JDice: Java Dice Roller

JDice is a java program to roll dice, primarily intended for roleplaying. It was desinged with d20 style gaming in mind, but is likely applicable to other systems.
While many dice rolling programs exist, JDice can store a list of common rolls that you will make. JDice also has buttons for each of the common dice for rapid accessability.

Usage

When JDice is run with no arguments, it will open with a window that looks like this:

Clicking on any of the dX buttons down the right will result in rolling 1dX. The results are displayed in the list, with the most recent roll at the top, highlited:

Note that the results list can be cleared with the "Clear" button in the right pane.
JDice can roll more complicated sets of dice. To use this feature, enter the dice you want to roll in the area at the top of the window. Details of the input format can be found in the dice strings section.

In case it matters, JDice reports the individual dice rolls as well as the total result for each roll that it makes. The total is reported in the middle, with the => and <= pointing at it, the individiual rolls are reported in square brakcets, followed by any bonus or penalty. As you may have noticed, this area is not just a text entry box, it is also a drop down list. JDice can load a file with a list of dice rolls to make. (This feature can be especially useful for players who do not remember how many dice the various spells their high level casters have). The use this feature, run JDice with an argument specifying the file to load. The file should have one entry per line of the format Name = Dice Info, where Dice Info has the same format as would be entered in the text box. The name may be anything you want, and is not required. For example, if JDice were directed to load the following file:
Scorching Ray = 3 x 4d6
Fireball = 10d6
Cone of Cold = 15d6
Energy Drain = 2d4
Time Stop = 1d4 +1
Shout = 5d6
then dice rolls for those spells would appear in the list, allowing them to be rapdily selected and rolled:

JDice will roll the dice in the top area whenever you press ENTER in it, select a new item from the drop-down list, or click "Roll Selection".

Dice Strings

For those of you who like formality and understand BNF grammars, JDice understands dice strings which correspond to the following grammar:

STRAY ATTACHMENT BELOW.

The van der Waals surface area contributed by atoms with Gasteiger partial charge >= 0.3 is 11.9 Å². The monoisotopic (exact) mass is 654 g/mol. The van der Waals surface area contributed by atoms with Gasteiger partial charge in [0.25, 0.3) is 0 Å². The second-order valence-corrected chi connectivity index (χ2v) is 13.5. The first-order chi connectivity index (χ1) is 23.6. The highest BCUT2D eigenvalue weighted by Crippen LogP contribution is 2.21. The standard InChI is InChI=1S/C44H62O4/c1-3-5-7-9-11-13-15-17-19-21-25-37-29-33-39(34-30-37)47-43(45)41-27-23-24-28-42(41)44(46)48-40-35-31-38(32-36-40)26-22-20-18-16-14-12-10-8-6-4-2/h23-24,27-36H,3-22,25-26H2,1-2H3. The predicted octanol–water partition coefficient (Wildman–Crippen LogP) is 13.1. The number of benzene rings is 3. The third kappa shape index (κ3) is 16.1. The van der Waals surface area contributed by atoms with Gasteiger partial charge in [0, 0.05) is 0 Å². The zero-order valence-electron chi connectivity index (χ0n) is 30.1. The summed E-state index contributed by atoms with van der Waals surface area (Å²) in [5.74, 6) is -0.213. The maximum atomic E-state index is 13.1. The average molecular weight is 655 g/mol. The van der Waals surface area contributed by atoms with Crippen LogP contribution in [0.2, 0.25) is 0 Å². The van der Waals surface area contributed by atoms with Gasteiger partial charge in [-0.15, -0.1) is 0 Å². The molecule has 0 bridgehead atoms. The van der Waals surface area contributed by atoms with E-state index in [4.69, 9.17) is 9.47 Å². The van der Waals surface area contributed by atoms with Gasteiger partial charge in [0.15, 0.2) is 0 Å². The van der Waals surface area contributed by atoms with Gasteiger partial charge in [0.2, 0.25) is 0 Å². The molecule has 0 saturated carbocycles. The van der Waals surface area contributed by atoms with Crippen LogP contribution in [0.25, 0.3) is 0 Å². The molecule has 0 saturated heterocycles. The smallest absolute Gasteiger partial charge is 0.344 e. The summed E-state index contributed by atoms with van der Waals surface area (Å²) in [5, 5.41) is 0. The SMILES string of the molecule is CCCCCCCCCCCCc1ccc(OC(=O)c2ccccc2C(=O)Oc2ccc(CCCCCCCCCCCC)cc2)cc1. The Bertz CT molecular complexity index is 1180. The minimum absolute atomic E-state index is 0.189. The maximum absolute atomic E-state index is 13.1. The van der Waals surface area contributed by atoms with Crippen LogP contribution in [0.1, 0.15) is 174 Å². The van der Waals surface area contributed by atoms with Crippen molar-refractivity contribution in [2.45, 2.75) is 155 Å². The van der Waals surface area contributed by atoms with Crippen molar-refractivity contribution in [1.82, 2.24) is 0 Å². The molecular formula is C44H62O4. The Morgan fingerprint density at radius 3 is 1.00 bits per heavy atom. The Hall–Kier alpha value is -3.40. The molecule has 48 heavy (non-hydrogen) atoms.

roll::= xdice ; roll
        | xdice
  xdice::= num 'x' dice
         | dice
  dice::= die dtail
        | die bonus dtail
  dtail::= & dice
         | /* nothing */
  die::= 'd' num
       | num 'd' num
  bonus::= '+' num
         | '-' num
  num::= (a number)

For everyone else, the simplest dice strings JDice will accept are ones like d20, 3d6, or 2d8+3. Dice strings like this specify exactly what you would expect-roll 1d20, 3d6, or 2d8+3.

JDice also lets you combine together multiple types of dice in one roll- for example, if you need to roll 2d6 and a d10, you can do that. To do this, use & between the different dice- for example, 2d6 & d10 .

Another thing that you might want to do is have the same roll many times. For example, suppose you want to roll 4 separate d20s, you can do 4xd20 This results in 4 separate rolls of a d20, which are not added together (for example, 4 different checks).

Sometimes, you may want to have different types of independent rolls grouped together. This can be accomplished with the semi-colon (;). For example, suppose that you want to describe a fighter's full attack, which has 3 attacks at different bonuses. You could specify the to-hit rolls as d20+25; d20+20; d20+15.

Note that these features can be combined- for example, if the fighter were hasted, and thus received an extra attack at her top attack bonus, you could specify 2xd20+25; d20+20; d20+15 Another possiblilty would be 2x d6 & d4 +3 ; d10 - which would mean that (d6+ d4+3) should be rolled twice, and then d10 should be rolled once, for a total of 3 results.

These more complicated dice strings are probably not as practical when typing in dice strings interactively, but can be quite handy if saved in a file for common tasks (full attacks, attack damage, spell damage, etc).

Dice strings are case-insenstive and ignore white space.

Download

JDice is written in Java and is available under the terms of the GPL.

Version 0.1 alpha
Source
Binary
This software is currently under development.
At present, it has no useful error reporting on an incorrectly formatted dice string, nor any in-program way to create/modify data files.
These features may be included in future versions.
Copyright 2006, Andrew D. Hilton
   a d h i l t o n@c i s . u p e n n . e d u

Last modified: Sat Jun 10 20:53:32 EDT 2006